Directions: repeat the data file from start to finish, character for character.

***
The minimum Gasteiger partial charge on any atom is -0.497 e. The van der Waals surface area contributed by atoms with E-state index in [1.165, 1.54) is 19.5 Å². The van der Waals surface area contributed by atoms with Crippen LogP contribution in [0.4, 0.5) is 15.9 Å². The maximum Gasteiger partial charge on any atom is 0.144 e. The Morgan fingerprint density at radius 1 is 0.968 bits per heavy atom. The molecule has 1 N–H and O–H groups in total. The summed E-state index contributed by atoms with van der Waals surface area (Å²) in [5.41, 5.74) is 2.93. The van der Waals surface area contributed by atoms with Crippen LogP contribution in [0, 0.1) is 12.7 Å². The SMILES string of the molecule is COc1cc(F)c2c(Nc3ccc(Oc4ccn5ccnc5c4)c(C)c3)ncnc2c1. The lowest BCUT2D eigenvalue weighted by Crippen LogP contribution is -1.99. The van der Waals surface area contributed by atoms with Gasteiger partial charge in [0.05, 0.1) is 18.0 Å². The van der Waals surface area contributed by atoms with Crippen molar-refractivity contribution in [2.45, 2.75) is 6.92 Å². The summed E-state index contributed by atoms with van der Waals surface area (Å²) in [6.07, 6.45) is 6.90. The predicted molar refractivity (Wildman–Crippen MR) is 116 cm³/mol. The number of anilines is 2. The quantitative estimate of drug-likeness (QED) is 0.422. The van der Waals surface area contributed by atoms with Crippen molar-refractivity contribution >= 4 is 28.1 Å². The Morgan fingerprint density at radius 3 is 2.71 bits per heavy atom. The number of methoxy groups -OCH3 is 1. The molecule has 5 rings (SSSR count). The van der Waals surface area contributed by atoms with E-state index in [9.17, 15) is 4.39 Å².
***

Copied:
The minimum Gasteiger partial charge on any atom is -0.497 e. The van der Waals surface area contributed by atoms with E-state index in [1.165, 1.54) is 19.5 Å². The van der Waals surface area contributed by atoms with Crippen LogP contribution in [0.4, 0.5) is 15.9 Å². The maximum Gasteiger partial charge on any atom is 0.144 e. The Morgan fingerprint density at radius 1 is 0.968 bits per heavy atom. The molecule has 1 N–H and O–H groups in total. The summed E-state index contributed by atoms with van der Waals surface area (Å²) in [5.41, 5.74) is 2.93. The van der Waals surface area contributed by atoms with Crippen LogP contribution in [0, 0.1) is 12.7 Å². The SMILES string of the molecule is COc1cc(F)c2c(Nc3ccc(Oc4ccn5ccnc5c4)c(C)c3)ncnc2c1. The lowest BCUT2D eigenvalue weighted by Crippen LogP contribution is -1.99. The van der Waals surface area contributed by atoms with Gasteiger partial charge in [0.05, 0.1) is 18.0 Å². The van der Waals surface area contributed by atoms with Crippen molar-refractivity contribution in [2.45, 2.75) is 6.92 Å². The summed E-state index contributed by atoms with van der Waals surface area (Å²) in [6.07, 6.45) is 6.90. The predicted molar refractivity (Wildman–Crippen MR) is 116 cm³/mol. The number of anilines is 2. The quantitative estimate of drug-likeness (QED) is 0.422. The van der Waals surface area contributed by atoms with Crippen molar-refractivity contribution >= 4 is 28.1 Å². The Morgan fingerprint density at radius 3 is 2.71 bits per heavy atom. The number of methoxy groups -OCH3 is 1. The molecule has 5 rings (SSSR count). The van der Waals surface area contributed by atoms with E-state index in [9.17, 15) is 4.39 Å².